Committed to Hope

July 15

Lesson 7

 

Devotional Reading:

Psalm 37:27–34

Background Scripture:

Habakkuk 2:1–20; 2 Kings 23:35–37

Printed Text:

Habakkuk 2:1–14

 

Lesson Aims

After participating in this lesson, each student will be able to:

1. Name two challenges faced by Habakkuk in relaying God’s coming judgment on the nation of Judah.

2. Explain how the knowledge of the glory of the Lord is a valuable hope.

3. Express his or her eternal hope through one act of kindness in the coming week.

 

How to Say It

Babylonians. Bab-ih-LOW-nee-unz.

Chaldeans. Kal-DEE-unz.

Chios. KI-ahs (I as in EYE).

Galatians. Guh-LAY-shunz.

Habakkuk. Huh-BACK-kuk.

Hebrews. HEE-brews.

Jerusalem. Juh-ROO-suh-lem.

Judah. JOO-duh.

Levi. LEE-vye.

Wittenberg. WIH-ten-berg or VIH-ten-berk.

 

Daily Bible Readings

Monday, July 9—The Lord Loves Justice (Psalm 37:27–34)

Tuesday, July 10—Judah Becomes Egypt’s Vassal (2 Kings 23:31–37)

Wednesday, July 11—Habakkuk’s Complaint (Habakkuk 1:12–17)

Thursday, July 12—The Lord Answers (Habakkuk 2:1–5)

Friday, July 13—Woes Reported (Habakkuk 2:6–14)

Saturday, July 14—The Lord Will Act (Habakkuk 2:15–20)

Sunday, July 15—The Lord Is Our Strength (Habakkuk 3:13–19)

 

Key Verse

The earth will be filled with the knowledge of the glory of the Lord, as the waters cover the sea.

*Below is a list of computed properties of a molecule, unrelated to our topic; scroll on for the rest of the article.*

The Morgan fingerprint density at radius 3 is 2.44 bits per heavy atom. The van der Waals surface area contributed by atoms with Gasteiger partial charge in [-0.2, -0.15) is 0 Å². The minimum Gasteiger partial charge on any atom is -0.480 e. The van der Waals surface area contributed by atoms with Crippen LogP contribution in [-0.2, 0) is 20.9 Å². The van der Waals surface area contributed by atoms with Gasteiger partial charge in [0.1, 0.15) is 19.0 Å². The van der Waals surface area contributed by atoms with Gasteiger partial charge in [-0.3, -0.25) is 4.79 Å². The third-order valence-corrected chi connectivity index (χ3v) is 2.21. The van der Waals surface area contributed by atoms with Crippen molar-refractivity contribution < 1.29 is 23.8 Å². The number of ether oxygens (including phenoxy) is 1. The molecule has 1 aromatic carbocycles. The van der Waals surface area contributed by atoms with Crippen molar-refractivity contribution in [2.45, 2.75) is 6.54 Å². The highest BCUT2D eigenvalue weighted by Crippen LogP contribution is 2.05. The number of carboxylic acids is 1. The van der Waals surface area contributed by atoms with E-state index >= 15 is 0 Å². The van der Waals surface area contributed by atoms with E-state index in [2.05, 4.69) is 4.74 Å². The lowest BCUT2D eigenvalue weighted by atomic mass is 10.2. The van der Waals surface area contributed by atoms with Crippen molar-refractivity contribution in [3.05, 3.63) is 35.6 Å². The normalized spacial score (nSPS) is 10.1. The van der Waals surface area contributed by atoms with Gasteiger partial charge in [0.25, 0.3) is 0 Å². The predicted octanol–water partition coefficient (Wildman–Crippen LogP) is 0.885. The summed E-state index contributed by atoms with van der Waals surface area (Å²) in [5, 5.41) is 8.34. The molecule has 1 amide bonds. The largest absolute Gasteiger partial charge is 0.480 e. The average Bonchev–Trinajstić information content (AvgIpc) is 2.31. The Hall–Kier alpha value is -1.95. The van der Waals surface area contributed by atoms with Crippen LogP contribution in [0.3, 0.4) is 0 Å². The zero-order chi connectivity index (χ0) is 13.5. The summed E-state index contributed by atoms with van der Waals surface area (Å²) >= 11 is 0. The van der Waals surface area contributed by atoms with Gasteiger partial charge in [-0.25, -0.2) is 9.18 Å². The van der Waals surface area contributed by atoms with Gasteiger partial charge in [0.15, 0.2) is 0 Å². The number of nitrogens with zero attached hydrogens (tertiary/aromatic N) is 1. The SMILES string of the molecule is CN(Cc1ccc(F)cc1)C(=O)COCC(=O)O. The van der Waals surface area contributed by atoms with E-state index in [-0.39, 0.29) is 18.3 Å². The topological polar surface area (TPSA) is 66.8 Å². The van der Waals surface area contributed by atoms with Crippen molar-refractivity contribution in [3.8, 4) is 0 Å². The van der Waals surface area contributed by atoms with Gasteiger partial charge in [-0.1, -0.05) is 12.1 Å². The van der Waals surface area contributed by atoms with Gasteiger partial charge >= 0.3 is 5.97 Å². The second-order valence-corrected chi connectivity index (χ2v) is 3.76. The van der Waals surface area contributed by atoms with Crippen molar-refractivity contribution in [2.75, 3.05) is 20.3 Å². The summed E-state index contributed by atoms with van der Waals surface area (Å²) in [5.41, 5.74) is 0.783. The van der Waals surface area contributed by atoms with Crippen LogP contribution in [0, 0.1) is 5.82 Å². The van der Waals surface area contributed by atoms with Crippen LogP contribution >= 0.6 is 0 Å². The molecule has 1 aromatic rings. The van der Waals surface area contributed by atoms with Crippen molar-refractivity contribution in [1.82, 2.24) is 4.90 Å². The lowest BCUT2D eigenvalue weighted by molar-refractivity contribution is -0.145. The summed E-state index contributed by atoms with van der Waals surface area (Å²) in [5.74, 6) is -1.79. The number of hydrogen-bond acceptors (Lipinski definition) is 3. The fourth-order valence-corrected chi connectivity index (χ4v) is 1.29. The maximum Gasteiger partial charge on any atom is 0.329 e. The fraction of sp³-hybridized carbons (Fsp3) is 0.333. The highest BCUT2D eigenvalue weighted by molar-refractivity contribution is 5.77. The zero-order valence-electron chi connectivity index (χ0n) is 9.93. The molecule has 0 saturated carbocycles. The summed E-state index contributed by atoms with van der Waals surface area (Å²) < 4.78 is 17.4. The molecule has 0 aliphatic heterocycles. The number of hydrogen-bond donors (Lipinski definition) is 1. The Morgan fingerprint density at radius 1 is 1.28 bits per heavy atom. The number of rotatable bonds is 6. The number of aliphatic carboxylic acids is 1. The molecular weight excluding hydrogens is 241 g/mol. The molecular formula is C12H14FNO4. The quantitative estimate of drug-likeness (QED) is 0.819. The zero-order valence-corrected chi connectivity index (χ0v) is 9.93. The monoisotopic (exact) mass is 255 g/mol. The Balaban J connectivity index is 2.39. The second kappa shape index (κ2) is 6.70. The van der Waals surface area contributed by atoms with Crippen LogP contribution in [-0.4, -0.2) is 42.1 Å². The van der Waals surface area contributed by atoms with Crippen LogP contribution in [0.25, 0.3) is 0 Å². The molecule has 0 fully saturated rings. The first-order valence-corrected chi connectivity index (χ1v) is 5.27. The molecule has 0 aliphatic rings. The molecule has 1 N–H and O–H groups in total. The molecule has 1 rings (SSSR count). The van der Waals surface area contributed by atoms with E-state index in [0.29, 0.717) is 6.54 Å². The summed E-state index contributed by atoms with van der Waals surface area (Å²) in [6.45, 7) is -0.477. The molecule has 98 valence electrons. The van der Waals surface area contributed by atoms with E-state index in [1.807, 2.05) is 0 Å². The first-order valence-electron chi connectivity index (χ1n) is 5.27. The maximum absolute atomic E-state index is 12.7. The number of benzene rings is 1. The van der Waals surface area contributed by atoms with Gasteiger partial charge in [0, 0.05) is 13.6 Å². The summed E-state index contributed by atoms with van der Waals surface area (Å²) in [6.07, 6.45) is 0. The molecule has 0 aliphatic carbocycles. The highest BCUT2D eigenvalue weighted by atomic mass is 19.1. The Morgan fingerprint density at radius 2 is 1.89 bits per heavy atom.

Habakkuk 2:14

 

Why Teach this Lesson?

An older lady in the church where I served as a young preacher did not like to hear anyone question God. She felt it was a slap in the face of God to do so. Yet at least some of your students are questioning God right now. They have questions as to why the jobs they invested so many years in were suddenly taken from them. They try to raise their children in the Lord and wonder why they stray.

They also wonder if it is wrong to question God about such things. Today’s lesson will point them toward an answer.

 

Introduction

A. Reformation Key

The great reformer Martin Luther (1483–1546) was of humble birth. His father, Hans, was a copper miner. Hans used his modest wealth to educate Martin, with plans for him to become a lawyer. So the son entered law school. But God dealt with him in mighty ways, and he left legal studies to take vows as a monk.

Luther progressed rapidly to ordination as a priest at age 23, to a doctor of theology degree at age 29, and to a teaching post at the University of Wittenberg that same year. He quickly became the most popular teacher at the university. His lectures on Psalms, Romans, and Hebrews brought standing-room-only crowds.